She explained that her second daughter knows that she is unwell, but doesn’t know that it’s because of HIV.
To get to the clinic, she needs to travel via boat out of the island and if there are no taxis available, she needs to catch the bus to the clinic.
“The boat ride would cost me RM3 while the taxi fare would cost me RM10. If I can’t get the taxi, I would need to pay RM2 for the bus ride.
“But I’m feeling much better now as I’ve been diligently taking the medication and I feel much better,” she said.
Offering hope to HIV-patients to seek proper treatment
Fortunately for patients like the couple and the middle-aged woman, non-governmental organisation Sabah Aids Awareness Group Association (Saga) founded by Dr Zaiton Yahya has been helping poor rural folk in parts of Sabah get their HIV treatment.
Saga was established in 2007 and the NGO later introduced SHAPE (Sabah Health Access Programme) in 2018 where it mainly operates in Sandakan and also covers other areas in Sabah such as Tawau, Semporna, Lahad Datu and Kunak.
SHAPE provides travel subsidies based on patients’ location to healthcare facilities and logistical costs to help patients from rural Sandakan to get access to clinics.
Since its inception, about 600 beneficiaries from B40 communities have benefitted from the mission of the programme with 146 out of the total beneficiaries being HIV-patients.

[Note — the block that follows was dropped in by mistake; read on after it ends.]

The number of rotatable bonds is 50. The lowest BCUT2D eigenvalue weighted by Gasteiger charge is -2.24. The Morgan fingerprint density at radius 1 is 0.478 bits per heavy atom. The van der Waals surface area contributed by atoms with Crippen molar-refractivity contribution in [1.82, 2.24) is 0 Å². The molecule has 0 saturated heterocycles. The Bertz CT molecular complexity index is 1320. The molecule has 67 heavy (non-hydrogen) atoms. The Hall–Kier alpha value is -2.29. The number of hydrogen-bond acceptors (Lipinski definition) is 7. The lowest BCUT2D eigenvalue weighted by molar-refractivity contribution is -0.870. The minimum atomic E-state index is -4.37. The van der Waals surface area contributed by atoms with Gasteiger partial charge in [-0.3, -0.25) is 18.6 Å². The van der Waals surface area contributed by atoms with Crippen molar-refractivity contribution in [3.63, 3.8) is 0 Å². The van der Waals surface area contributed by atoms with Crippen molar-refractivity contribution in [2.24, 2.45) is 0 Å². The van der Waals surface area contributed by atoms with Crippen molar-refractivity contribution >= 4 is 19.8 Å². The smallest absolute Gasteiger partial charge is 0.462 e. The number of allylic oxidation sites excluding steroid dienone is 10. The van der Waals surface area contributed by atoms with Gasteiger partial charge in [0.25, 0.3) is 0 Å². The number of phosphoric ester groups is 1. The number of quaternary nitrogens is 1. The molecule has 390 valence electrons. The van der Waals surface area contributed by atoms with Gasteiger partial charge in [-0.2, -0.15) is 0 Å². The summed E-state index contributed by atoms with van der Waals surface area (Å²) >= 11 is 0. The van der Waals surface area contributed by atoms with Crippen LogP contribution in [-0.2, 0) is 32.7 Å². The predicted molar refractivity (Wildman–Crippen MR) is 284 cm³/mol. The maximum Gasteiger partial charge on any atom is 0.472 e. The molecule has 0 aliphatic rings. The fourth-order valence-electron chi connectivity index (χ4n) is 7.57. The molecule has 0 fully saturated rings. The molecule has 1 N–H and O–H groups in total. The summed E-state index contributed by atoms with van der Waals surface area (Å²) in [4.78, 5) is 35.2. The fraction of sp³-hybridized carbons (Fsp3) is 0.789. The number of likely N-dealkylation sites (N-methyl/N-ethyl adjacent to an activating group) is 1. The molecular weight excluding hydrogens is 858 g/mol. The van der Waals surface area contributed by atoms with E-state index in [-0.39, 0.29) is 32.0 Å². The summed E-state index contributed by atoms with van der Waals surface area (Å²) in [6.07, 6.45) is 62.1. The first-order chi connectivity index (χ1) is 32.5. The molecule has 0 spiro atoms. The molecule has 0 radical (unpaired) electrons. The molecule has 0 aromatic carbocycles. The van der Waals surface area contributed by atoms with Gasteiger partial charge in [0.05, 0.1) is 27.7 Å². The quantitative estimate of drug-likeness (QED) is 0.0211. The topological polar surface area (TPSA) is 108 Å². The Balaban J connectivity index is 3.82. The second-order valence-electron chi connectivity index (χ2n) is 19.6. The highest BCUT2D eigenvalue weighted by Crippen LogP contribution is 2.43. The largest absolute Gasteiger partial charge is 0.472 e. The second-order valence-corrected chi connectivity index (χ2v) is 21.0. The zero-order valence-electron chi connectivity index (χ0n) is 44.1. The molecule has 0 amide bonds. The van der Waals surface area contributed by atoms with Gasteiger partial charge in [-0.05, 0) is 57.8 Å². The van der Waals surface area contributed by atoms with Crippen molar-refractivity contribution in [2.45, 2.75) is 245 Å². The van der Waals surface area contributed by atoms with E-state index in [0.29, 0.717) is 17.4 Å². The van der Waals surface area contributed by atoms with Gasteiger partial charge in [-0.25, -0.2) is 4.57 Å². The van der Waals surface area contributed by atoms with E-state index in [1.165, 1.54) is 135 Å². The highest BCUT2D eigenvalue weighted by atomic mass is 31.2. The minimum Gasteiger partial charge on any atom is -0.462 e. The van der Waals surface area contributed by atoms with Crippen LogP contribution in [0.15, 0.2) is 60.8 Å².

Family medicine specialist Dr Zaiton hopes that when SHAPE has more manpower, more aid can be given to patients in other parts of Sabah. — Picture via Ahmad Zamzahuri
Some of SHAPE’s partner hospitals and clinics include Sandakan’s Duchess of Kent Hospital, Klinik Kesihatan Sandakan, Klinik Kesihatan Kubota Tawau and Hospital Semporna.
The treatment includes prescribing oral medication, Highly Active Antiretroviral Therapy (HAART) to patients and to call them to attend their check-ups.
Speaking to Malay Mail, Dr Zaiton noted that a total of 150 HIV-patients from Sabah including Sandakan have benefited from SHAPE’s programme till date.
“Most of the HIV patients are all taking the first-line ART and we need to make sure that they would often go for check-ups or take their medication on time.
“My nurse and I also need to make sure that patients take their medications regularly — so my nurse would often call and check on them and would also visit their homes.
“Our main hope is to offer them a second chance to get better through medications,” she said.
As for the future of SHAPE, Dr Zaiton hoped that when there is more manpower, her team and her can reach out to HIV-infected patients in other districts of Sabah.
“There are some districts in Sabah (excluding town areas) that are still rural — and we hope to help more people in these areas one day,” she said.
Dr Zaiton, who bagged the prestigious Malaysian AIDS Foundation Tun Dr Siti Hasmah Award 2021 for her contribution to AIDS and HIV also said that grants from Yayasan Petronas and Malaysian Aviation Group (MAG) were crucial so that travel allowance and medication can be given to patients.
MAG is also the latest member of the Malaysian Business Consortium on HIV/AIDS — a coalition of Malaysian companies dedicated to eradicate AIDS-related stigma and discrimination in workplace.
Among the other diseases that SHAPE also assists other patients such as those with thalassemia, children with malnutrition, and those who are having renal failures